October 23 2009, 7:00 PM
C.S. Lewis is best known for his Chronicles of Narnia and for apologetic works such as Mere Christianity. However, his professional career was not in the writing of children’s stories or in Christian evangelism, but in the study of medieval and renaissance literature, with a particular interest in pre-Copernican astronomy; he taught the subject for nearly thirty years at Oxford and nearly ten at Cambridge.
This aspect of Lewis’s thought has been largely overlooked in studies of his popular writings, but Michael Ward believes that the Narnia stories cannot be properly appreciated unless we first understand Lewis the scholar. In this talk, he will show how Lewis baptised his academic expertise in medieval cosmology and used it – ingeniously, artistically, and (for deeply intriguing reasons) secretly – to inform the seven Narnia tales.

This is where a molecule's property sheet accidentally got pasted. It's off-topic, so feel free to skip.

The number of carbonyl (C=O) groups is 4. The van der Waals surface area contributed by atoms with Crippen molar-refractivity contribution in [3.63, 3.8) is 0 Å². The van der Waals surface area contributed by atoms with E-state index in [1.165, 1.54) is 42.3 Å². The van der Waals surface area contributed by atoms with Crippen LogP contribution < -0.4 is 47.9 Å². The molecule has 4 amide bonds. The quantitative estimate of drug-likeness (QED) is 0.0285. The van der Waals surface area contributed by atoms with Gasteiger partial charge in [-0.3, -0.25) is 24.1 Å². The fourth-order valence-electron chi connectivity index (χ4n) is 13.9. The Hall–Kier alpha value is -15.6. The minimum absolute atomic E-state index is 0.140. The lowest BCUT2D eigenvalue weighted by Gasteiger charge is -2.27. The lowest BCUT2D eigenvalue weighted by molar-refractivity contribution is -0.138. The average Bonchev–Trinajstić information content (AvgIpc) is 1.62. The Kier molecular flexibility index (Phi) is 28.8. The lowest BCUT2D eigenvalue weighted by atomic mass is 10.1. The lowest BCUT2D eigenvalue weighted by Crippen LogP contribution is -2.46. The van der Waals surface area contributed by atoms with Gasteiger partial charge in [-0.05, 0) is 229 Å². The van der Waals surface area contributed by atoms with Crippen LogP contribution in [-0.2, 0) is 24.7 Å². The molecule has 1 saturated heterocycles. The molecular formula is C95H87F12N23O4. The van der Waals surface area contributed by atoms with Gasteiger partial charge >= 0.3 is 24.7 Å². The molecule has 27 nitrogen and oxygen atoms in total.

Michael Ward is an ordained minister in the Church of England, his native country, and one of the world’s leading experts on the works of C.S. Lewis. A graduate of both Oxford and Cambridge universities, Dr. Ward is the author of Planet Narnia: The Seven Heavens in the Imagination of C.S. Lewis (Oxford University Press, 2008), which became the subject of a BBC television documentary entitled The Narnia Code (2009). He is the co-editor of Heresies and How to Avoid Them: Why it Matters what Christians Believe (Hendrickson, 2007) and of the forthcoming Cambridge Companion to C.S. Lewis. His chief claim to fame, however, is that he handed a pair of X-ray spectacles to James Bond in the movie The World is Not Enough.